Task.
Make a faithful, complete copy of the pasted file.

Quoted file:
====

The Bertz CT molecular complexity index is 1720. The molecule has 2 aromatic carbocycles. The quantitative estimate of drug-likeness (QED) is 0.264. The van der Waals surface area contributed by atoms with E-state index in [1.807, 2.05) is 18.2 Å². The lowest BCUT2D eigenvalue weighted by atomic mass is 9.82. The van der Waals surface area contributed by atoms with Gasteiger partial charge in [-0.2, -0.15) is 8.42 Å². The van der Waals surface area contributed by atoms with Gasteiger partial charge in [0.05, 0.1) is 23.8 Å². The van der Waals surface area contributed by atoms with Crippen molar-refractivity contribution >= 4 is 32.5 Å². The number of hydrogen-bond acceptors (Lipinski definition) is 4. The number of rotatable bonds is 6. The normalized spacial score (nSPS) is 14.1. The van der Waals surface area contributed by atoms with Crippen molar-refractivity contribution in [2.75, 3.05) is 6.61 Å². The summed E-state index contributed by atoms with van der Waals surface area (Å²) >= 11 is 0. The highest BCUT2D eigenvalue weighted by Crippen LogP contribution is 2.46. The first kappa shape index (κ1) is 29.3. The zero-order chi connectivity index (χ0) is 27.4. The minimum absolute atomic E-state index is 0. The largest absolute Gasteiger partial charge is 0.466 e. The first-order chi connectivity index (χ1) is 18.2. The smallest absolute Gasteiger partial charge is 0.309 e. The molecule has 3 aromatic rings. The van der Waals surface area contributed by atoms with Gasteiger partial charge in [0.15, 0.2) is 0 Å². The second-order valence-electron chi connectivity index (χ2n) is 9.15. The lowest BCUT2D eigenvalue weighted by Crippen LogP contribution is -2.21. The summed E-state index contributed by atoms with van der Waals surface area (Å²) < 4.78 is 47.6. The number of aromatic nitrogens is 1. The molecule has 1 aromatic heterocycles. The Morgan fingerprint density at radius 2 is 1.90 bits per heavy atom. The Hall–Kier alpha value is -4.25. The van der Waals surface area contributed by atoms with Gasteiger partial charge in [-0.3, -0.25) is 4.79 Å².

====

The Bertz CT molecular complexity index is 1720. The molecule has 2 aromatic carbocycles. The quantitative estimate of drug-likeness (QED) is 0.264. The van der Waals surface area contributed by atoms with E-state index in [1.807, 2.05) is 18.2 Å². The lowest BCUT2D eigenvalue weighted by atomic mass is 9.82. The van der Waals surface area contributed by atoms with Gasteiger partial charge in [-0.2, -0.15) is 8.42 Å². The van der Waals surface area contributed by atoms with Gasteiger partial charge in [0.05, 0.1) is 23.8 Å². The van der Waals surface area contributed by atoms with Crippen molar-refractivity contribution >= 4 is 32.5 Å². The number of hydrogen-bond acceptors (Lipinski definition) is 4. The number of rotatable bonds is 6. The normalized spacial score (nSPS) is 14.1. The van der Waals surface area contributed by atoms with Crippen molar-refractivity contribution in [2.75, 3.05) is 6.61 Å². The summed E-state index contributed by atoms with van der Waals surface area (Å²) >= 11 is 0. The highest BCUT2D eigenvalue weighted by Crippen LogP contribution is 2.46. The first kappa shape index (κ1) is 29.3. The zero-order chi connectivity index (χ0) is 27.4. The minimum absolute atomic E-state index is 0. The largest absolute Gasteiger partial charge is 0.466 e. The first-order chi connectivity index (χ1) is 18.2. The smallest absolute Gasteiger partial charge is 0.309 e. The molecule has 3 aromatic rings. The van der Waals surface area contributed by atoms with Gasteiger partial charge in [0.15, 0.2) is 0 Å². The second-order valence-electron chi connectivity index (χ2n) is 9.15. The lowest BCUT2D eigenvalue weighted by Crippen LogP contribution is -2.21. The summed E-state index contributed by atoms with van der Waals surface area (Å²) < 4.78 is 47.6. The number of aromatic nitrogens is 1. The molecule has 1 aromatic heterocycles. The Morgan fingerprint density at radius 2 is 1.90 bits per heavy atom. The Hall–Kier alpha value is -4.25. The van der Waals surface area contributed by atoms with Gasteiger partial charge in [-0.3, -0.25) is 4.79 Å².